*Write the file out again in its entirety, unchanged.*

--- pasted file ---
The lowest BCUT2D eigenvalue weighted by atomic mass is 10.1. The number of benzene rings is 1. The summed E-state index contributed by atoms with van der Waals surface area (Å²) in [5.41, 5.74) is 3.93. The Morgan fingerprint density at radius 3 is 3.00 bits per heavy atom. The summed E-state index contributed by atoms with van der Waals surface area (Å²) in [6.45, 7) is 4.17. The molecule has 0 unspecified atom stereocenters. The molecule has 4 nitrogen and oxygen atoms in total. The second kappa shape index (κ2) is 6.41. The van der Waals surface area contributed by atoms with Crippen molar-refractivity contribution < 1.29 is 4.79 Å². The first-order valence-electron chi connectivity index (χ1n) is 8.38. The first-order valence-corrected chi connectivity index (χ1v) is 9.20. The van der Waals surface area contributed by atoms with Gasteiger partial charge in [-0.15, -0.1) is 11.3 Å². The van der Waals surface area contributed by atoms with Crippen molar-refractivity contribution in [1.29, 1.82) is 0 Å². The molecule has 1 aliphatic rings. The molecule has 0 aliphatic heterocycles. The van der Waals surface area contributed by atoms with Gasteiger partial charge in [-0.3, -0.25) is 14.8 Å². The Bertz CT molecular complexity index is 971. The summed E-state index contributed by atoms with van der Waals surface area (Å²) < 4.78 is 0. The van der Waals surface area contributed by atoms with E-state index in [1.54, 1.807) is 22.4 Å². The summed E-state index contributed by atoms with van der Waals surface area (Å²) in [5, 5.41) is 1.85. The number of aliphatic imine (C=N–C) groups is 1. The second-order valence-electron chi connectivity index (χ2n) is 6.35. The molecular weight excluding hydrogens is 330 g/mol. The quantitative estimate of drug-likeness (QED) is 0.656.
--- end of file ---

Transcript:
The lowest BCUT2D eigenvalue weighted by atomic mass is 10.1. The number of benzene rings is 1. The summed E-state index contributed by atoms with van der Waals surface area (Å²) in [5.41, 5.74) is 3.93. The Morgan fingerprint density at radius 3 is 3.00 bits per heavy atom. The summed E-state index contributed by atoms with van der Waals surface area (Å²) in [6.45, 7) is 4.17. The molecule has 0 unspecified atom stereocenters. The molecule has 4 nitrogen and oxygen atoms in total. The second kappa shape index (κ2) is 6.41. The van der Waals surface area contributed by atoms with Crippen molar-refractivity contribution < 1.29 is 4.79 Å². The first-order valence-electron chi connectivity index (χ1n) is 8.38. The first-order valence-corrected chi connectivity index (χ1v) is 9.20. The van der Waals surface area contributed by atoms with Gasteiger partial charge in [-0.15, -0.1) is 11.3 Å². The van der Waals surface area contributed by atoms with Crippen molar-refractivity contribution in [1.29, 1.82) is 0 Å². The molecule has 1 aliphatic rings. The molecule has 0 aliphatic heterocycles. The van der Waals surface area contributed by atoms with Gasteiger partial charge in [-0.3, -0.25) is 14.8 Å². The Bertz CT molecular complexity index is 971. The summed E-state index contributed by atoms with van der Waals surface area (Å²) < 4.78 is 0. The van der Waals surface area contributed by atoms with E-state index in [1.54, 1.807) is 22.4 Å². The summed E-state index contributed by atoms with van der Waals surface area (Å²) in [5, 5.41) is 1.85. The number of aliphatic imine (C=N–C) groups is 1. The second-order valence-electron chi connectivity index (χ2n) is 6.35. The molecular weight excluding hydrogens is 330 g/mol. The quantitative estimate of drug-likeness (QED) is 0.656.